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The Maya first emerged as a series of city-states throughout the Yucatan Peninsula in southern Mexico and further down into present-day Guatemala. Mayan history was punctuated by the founding of numerous cities were founded and the eventual desertion of the same: for instance, Chichen Itza was founded somewhere between 750 and 950 AD, yet was abandoned by 1224, only to be reoccupied again before being left to the jungle again, the survivors moving to a new city, Mayapan. Although they would be conquered at first by the Toltecs and then the Spanish, they would continue to revolt on and off. In the early modern era, they came under Spanish rule, but managed to achieve independence in the early 19th century. Once this was achieved, however, the territories which formed Spain's former empire collapsed into several smaller nations , whose governments were dominated by the Iberian-descended criollos and mestizos which were (often) at war with one another even as the ethnic Maya continued to remain outcasts in the lower classes of these new nations.
Pre-Columbian Central AmericaEdit
Long before the arrival of the conquistadors in the late 16th century, Central America was home to a variety of civilisations, among which the Maya were the most prominent. Although the Maya can be said to have been present since 2600 BC, it wasn't until the 6th century AD that they came to the fore.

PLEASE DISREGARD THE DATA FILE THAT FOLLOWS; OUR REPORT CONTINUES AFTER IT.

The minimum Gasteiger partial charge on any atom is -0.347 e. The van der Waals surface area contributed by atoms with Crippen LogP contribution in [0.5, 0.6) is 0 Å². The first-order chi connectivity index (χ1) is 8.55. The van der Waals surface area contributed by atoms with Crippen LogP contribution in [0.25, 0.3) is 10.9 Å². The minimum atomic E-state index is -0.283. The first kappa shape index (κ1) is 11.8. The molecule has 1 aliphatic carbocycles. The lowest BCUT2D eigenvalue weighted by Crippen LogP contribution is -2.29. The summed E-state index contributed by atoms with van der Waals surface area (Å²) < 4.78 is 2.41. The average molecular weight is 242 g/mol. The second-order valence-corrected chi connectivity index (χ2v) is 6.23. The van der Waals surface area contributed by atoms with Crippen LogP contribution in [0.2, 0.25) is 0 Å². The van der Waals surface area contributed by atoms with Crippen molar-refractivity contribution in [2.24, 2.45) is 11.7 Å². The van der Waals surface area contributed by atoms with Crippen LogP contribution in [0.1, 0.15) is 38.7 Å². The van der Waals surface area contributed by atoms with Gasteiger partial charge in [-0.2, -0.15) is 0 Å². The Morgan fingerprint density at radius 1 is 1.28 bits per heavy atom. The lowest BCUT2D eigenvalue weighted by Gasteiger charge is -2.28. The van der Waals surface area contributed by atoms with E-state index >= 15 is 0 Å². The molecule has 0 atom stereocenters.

The Preclassic PeriodEdit
Pre-classic Mayan culture was primarily influenced by the Olmec, from whom the Maya inherited mathematics, writing and astronomy.
The Classical PeriodEdit
The Mayans refined the knowledge learned from them to develop a solar calendar from their astronomical calculations that was more accurate then even the modern Gregorian calendar. The Mayans had also learnt to create a form of paper from specially prepared tree bark, and developed the most sophisticated writing system in Mesoamerica, consisting of over 800 glyphs and symbols.